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2021 Speakers

Benigno Villalon

Benigno Villalon, Speaker at Plant Biology Conferences
Texas A & M University, United States
Title : Development of Disease and Insect Resistant Capsicums


Viruses are ultramicroscopic particles of different shapes and sizes that can only be observed under an electron microscope. They are made up of genetic RNA (ribonucleic acid) and or DNA (deoxyribonucleic acid) bundles wrapped up in a protein coat.

They are neither alive nor dead but are somewhere in limbo and are the smartest parasites in the world. Their main goal is to reproduce themselves inside a living host cell causing various metabolic effects and disease that may kill the host. If the host is strong enough (resistant) to destroy the virus, the virus might mutate to a stronger entity to survive but not kill the host.

Animal viruses (aka zoonotic viruses) have been in existence for billions of years. They can easily be transmitted (zoonosis) to other animals and humans. Bats can readily transmit these viruses by direct or close contact to both humans and animals.  Bats, because of their extreme flying and exercise activity, have an unusually strong immune system (resistance) that can cause viruses to mutate for their survival. These stronger viruses are then transmitted to other animals and humans.  Humans who are physically fit and nutritionally healthy without underlying conditions with strong immune systems and are infected, oftentimes remain symptomless, resisting severe virus reaction, but can transmit these viruses unknowingly a few days before and after fully recovering. Such could be the case in COVID-19. Thus, always wear a face mask and keep away from everyone, 6 to 10 feet or more.

This virus has had a significant impact on a global scale on lives lost and severe economic losses. It presents dangers in that there is no pre-immunity, some vaccines are being tested, as are some drugs/treatments, is highly infectious, and everyone is susceptible.This virus may be mutating towards weakening or strengthening?

We will survive because these great scientists will develop a good vaccine real soon. There are about 160 new experimental vaccines, several look very promising in phases II and III, and almost ready for approval. Thousands of volunteers are being tested. A successful vaccine is coming real soon. Science may not get it right the first or second time, but science will get it right, eventually.We are learning something new about this abnormal and dangerous parasite every day. We will be ready for the next pandemic. Stay healthy!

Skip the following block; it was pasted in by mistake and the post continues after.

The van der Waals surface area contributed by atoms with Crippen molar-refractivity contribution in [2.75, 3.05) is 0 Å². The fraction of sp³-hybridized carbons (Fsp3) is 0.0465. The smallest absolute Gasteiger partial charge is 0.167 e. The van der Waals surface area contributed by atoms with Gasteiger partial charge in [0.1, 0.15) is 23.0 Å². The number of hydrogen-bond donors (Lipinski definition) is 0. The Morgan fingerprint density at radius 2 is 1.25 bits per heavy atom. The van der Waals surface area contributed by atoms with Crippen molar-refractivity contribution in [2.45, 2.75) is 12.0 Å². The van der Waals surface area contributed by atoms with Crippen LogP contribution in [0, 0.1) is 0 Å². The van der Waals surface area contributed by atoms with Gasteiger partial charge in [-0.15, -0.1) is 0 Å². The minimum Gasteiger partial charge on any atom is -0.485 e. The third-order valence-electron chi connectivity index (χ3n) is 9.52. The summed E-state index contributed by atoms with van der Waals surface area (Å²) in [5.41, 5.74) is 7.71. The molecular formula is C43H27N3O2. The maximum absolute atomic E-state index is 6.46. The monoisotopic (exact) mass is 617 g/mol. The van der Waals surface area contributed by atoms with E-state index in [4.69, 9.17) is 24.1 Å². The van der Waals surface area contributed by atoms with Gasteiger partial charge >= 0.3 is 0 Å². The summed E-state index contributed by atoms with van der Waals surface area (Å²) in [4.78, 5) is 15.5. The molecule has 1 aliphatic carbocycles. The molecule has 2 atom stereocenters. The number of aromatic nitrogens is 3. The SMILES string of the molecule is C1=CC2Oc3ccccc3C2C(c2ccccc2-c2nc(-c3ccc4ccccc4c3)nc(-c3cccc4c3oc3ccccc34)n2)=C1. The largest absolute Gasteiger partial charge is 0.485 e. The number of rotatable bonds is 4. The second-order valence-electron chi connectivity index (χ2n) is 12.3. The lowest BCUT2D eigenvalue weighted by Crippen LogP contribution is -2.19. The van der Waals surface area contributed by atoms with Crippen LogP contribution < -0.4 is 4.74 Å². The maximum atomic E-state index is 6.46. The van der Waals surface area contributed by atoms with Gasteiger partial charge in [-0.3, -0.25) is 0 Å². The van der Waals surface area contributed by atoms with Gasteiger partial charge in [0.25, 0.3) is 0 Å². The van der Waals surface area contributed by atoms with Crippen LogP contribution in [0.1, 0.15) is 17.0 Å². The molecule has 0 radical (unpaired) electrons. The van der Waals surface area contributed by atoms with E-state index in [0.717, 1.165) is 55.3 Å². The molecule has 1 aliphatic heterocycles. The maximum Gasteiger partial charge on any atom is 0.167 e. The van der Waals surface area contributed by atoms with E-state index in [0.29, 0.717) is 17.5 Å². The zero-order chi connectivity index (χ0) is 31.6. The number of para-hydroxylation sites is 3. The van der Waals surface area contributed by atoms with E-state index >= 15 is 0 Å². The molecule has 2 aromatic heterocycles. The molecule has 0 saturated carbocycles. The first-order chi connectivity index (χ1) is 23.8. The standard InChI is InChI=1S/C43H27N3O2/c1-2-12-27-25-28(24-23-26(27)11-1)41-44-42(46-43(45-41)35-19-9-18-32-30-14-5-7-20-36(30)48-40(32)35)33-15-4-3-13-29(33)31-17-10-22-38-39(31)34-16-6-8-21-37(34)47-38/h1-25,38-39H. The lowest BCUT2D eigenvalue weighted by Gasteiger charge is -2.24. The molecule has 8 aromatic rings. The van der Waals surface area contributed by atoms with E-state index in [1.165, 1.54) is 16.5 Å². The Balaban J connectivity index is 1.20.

Ben’s second installment deals with the total success story of breeding for heritable and sustainable genetic virus and insect resistance in Capsicums at The Texas Agricultural Experiment Station, Texas A&M University, Weslaco, Texas.


Dr. Villalon, a full Professor and a senior resident research scientist at the Texas A&M University Research and Extension Center in Weslaco, Texas has authored over seventy-five scientific, refereed journal publications related to his pathology and breeding achievements. Ben’s professional affiliations include the American Phytological Society with associate membership in the U.S. Southern, Mexican and Carribbean Divisions; the American Society for Horticultural Science; the Rio Grande Valley Horticultural Society (past president and secretary); Texas Association of Plant Pathologists and Nematologists and Gamma Sigma Delta Agricultural Honor Society. Dr. Villalon has served as a member of the Texas A&M University Graduate Faculty and has participated on fifteen different graduate student committees at both the M.S. and Ph.D. levels.

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